RAF and British Council map staff IT skills to reinforce recruitment and retention

The Royal Air Force is borrowing techniques developed for civilian businesses to improve the way it trains, manages and deploys...

The Royal Air Force is borrowing techniques developed for civilian businesses to improve the way it trains, manages and deploys computer specialists.

The organisation is one of the early adopters of the Skills Framework for the Information Age, a tool created to provide organisations with a map of the IT skills and competencies of their staff.

The RAF plans to use the framework to help it to create a new Command Control Communication Information (CIS) trade that will bring RAF staff with IT and radio frequency skills together for the first time.

"The problem we have is that there is no CIS trade. There is no group of people responsible for IT. We have cooks and air traffic control experts dabbling in technology," said wing commander Colin Winwood, who is overseeing the project.

The RAF plans to use the framework to gain an accurate picture of the IT skills of its personnel, pinpoint staff with the right skills for particular projects and identify any gaps in training.

"It will produce a higher level quality of support. It will help us define career structures more clearly. It will help us identify career and development needs, and will help staff identify what they want to do in the future," said Winwood.

The reorganisation should allow the RAF to respond more rapidly to IT needs in the field. If key staff are absent or ill, the framework will help commanders identify personnel with similar skills who can stand in.

For example, if an expert in Oracle databases fell sick, said Winwood, officers could use the framework to find an expert in SQL databases to cover the work.

Once deployed, the framework will allow the RAF to map the IT skills of its staff with recognised skills in the private sector, providing them with qualifications they can use in later civilian life - a powerful recruitment incentive.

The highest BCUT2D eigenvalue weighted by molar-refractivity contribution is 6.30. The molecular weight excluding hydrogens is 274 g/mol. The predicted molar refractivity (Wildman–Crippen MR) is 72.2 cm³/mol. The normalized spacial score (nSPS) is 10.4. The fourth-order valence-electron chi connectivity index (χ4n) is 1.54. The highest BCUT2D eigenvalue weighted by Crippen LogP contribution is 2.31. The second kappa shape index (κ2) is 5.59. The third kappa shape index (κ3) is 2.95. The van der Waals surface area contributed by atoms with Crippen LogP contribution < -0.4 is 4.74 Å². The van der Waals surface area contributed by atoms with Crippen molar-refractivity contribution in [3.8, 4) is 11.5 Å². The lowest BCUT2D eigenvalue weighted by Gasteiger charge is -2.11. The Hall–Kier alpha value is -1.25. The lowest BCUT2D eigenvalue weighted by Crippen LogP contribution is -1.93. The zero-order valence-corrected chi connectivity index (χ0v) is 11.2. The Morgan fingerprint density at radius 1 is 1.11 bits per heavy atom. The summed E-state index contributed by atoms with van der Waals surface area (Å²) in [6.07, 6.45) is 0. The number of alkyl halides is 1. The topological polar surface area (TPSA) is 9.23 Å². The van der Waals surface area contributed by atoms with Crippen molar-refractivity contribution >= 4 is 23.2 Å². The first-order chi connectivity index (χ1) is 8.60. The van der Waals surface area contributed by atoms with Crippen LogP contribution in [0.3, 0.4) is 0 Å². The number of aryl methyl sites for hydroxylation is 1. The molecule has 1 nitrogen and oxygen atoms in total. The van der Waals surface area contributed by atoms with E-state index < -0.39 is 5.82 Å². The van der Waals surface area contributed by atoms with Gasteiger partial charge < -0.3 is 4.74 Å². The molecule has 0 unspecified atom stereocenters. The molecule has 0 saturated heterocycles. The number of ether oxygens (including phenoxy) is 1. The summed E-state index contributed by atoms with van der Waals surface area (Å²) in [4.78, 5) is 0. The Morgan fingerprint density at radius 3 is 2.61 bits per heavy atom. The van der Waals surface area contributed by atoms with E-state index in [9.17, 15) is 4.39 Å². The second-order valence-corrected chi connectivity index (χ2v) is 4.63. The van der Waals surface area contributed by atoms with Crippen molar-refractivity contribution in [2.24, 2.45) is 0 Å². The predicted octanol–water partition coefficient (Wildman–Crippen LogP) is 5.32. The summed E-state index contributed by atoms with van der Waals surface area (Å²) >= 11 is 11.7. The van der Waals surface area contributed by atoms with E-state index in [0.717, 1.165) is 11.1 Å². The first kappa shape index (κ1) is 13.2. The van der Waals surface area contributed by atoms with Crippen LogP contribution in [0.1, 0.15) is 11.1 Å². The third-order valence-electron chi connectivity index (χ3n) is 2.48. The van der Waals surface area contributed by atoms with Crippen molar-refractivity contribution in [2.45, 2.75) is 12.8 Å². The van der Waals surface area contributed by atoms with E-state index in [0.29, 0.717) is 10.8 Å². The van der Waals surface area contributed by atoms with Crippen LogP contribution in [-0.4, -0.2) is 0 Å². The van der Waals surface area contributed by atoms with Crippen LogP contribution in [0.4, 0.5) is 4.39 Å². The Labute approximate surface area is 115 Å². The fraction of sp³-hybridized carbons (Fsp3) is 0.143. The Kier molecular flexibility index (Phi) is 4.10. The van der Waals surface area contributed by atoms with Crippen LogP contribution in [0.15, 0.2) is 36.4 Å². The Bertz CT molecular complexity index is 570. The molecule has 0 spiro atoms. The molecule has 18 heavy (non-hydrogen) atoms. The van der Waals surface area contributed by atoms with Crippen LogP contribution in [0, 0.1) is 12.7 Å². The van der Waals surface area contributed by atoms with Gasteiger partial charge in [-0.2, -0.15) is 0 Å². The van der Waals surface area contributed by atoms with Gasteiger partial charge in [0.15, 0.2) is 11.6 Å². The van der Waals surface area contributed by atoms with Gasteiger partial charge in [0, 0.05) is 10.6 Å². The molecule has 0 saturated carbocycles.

The RAF has developed its own version of the framework, which includes extra detail on skills specific to the RAF. Winwood said he hoped that the RAF's version would be taken up as a new industry standard.

The RAF will start recruiting for staff under the new CIS trade from April 2005.

The British Council is also using the framework to create new career paths and job roles for 450 IT staff in offices across 110 countries.

The framework has allowed the council, which champions UK culture overseas, to recognise the technical competencies of its employees.

Data standards manager Barbara Robinson said the framework would allow the council to plan career development and identify gaps in training, which should encourage staff retention.

"One colleague has been in our organisation for 35 years," she said. "He has always had an IT role, beginning with mainframes in the 1970s. He has come up the organisation with a huge range of experience, but had no recognition. The skills framework gave him that recognition."

The council introduced the framework following an outsourcing deal with Logica, which took over the management of the organisation's London IT infrastructure in January.

"We had a very tight deadline and pretty well a blank sheet of paper to write the new job description," said Robinson. "Given the tight deadline, we took what we wanted. We drew mercilessly on the fact that the framework is well established in the academic, public and private sector, and our colleagues were happy to accept that without much question."

Under the new framework, rather than being responsible for maintaining infrastructure, staff have taken on broader roles. Telecoms managers, for example have become project managers, and applications development managers become strategy managers.

"It produces a higher-level quality of support. It helps us define career structures, identify needs and help staff decide what they want to do," said Christine Latimer, organisational development manager.

In a nutshell

The Skills Framework for the Information Age was developed by businesses and universities to provide a common training and career structure for the IT profession.

The framework helps organisations identify the core competencies needed for each role in the IT department, and helps them to assess the skill levels of its staff in each competence.

In effect, it provides companies with a snapshot of the skills they have in their IT departments, helping them to identify gaps in training, and to match the skills of individuals more closely to skills needs of each IT project.

"You have a much better chance of making sure you have the right skills available at the right time if you know what the skills of your staff are," said Ron McLaren, operations manager at the SFIA Foundation.

According to McLaren, more than 40 organisations have rolled out the framework across their organisations since its launch last year, 100 are using it for specific applications, and a further 100 plan to introduce it over the next 12 months.


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